Sealy upbeat about arrivals
BARBADOS is on course to setting a new benchmark in stay over tourist arrivals, surpassing the 2007 figures of nearly 366 000.
Minister of Tourism Richard Sealy told the House of Assembly on Wednesday night that so far this year stay over arrivals had reached 365 745.
He was responding to a suggestion by the Opposition Barbados Labour Party (BLP) that the country must increase its stay over arrivals by at least ten per cent because anything less would be unacceptable.
“The numbers for 2011 are actually on track to be a benchmark year,” Sealy said, “that is to say, right now, year-to-date, what we are seeing in terms of numbers, 365 745 tourists have visited Barbados so far … . At that rate, we will surpass even the 2007 number, not 2000, and that will make it the new benchmark year for numbers of visitors arriving in Barbados.”
The minister noted that for the first week in August, there was a 21.4 per cent increase in stay over arrivals.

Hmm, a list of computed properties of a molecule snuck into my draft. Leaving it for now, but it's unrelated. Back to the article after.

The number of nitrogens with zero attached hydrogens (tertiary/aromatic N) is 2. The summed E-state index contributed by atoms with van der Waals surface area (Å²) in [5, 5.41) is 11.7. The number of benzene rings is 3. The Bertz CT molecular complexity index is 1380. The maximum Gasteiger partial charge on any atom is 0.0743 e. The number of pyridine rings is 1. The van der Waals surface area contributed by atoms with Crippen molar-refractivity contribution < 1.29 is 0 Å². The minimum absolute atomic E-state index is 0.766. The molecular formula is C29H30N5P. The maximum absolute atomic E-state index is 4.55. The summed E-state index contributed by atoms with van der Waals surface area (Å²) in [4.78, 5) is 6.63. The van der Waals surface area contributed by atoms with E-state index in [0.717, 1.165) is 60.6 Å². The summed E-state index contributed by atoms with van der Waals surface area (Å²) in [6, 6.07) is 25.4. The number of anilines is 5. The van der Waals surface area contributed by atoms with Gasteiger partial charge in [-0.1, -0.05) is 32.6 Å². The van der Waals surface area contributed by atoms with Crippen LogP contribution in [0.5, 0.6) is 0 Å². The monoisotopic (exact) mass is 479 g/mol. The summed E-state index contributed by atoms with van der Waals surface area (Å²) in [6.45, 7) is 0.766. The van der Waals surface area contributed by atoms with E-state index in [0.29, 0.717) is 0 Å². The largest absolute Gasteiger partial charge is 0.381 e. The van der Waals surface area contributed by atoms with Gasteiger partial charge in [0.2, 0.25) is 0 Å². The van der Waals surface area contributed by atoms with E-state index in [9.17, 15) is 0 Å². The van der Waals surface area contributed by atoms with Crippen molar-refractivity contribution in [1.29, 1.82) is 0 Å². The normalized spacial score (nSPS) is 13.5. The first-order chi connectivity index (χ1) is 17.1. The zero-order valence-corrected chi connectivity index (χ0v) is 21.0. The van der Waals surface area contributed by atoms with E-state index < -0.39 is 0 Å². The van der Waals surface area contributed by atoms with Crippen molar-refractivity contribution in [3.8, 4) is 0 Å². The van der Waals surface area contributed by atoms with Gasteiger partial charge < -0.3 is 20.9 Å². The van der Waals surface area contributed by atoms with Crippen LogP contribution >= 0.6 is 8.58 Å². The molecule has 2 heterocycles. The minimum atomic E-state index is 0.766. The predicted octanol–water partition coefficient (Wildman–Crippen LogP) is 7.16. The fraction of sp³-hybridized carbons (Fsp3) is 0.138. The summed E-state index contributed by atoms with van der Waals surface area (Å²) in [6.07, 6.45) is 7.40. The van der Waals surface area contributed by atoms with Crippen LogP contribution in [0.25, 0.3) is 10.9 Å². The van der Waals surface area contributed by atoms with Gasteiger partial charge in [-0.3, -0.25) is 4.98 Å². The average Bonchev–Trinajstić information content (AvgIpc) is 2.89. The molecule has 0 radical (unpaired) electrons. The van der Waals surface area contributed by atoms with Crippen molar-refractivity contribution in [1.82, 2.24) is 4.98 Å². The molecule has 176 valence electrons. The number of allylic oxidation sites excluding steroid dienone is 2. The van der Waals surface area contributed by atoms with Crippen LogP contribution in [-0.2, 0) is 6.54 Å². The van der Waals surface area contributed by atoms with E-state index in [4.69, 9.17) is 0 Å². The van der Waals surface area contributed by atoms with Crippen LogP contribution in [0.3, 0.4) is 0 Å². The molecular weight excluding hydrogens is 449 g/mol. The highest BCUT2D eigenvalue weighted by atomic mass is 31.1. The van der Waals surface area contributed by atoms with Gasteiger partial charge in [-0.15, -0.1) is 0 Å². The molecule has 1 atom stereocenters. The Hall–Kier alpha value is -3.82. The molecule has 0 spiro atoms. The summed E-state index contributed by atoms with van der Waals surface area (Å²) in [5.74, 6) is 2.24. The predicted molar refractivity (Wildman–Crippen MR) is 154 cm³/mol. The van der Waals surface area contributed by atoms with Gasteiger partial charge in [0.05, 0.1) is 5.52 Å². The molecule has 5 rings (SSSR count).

Speaking during debate on the 2011 Budget, Sealy said Barbados has a unique tourism offering and “we need to work on it and get it right”.
On the question of the need for investment in the sector, Sealy said that in the decade and a half before he became minister in 2008, there was investment in villas but not much in bringing visitors here.
“We have been dealing with a situation that has been quite challenging, and in the face of what we have had to deal with, we have done quite well. Two thousand and nine was a decline year, and we brought back the numbers in 2010.”
Sealy added: “If these numbers don’t transpose into improvements to the Barbadian society, I want no part of them.”
The minister cautioned the Opposition, however, that it must not attempt to compare a 50-year-old mature destination with some of the emerging tourism destinations which had far better arrivals.
“There is no point picking up the list of [Caribbean Tourism Organization] members and say . . . . St Eustatius improved their arrivals by 40 per cent. If they were getting 100 people before and they got 140, that is a 40 per cent increase.”
Sealy said the precise reason Barbados was trying to increase arrivals was because the length of stay has decreased from its source markets.
He also pointed to a recent survey of destinations by the Economist newspaper around the world and Barbados again was featured as being the sixth most effective at extracting spend per tourist.
“It means that we are doing something right in that respect,” Sealy observed. (AB)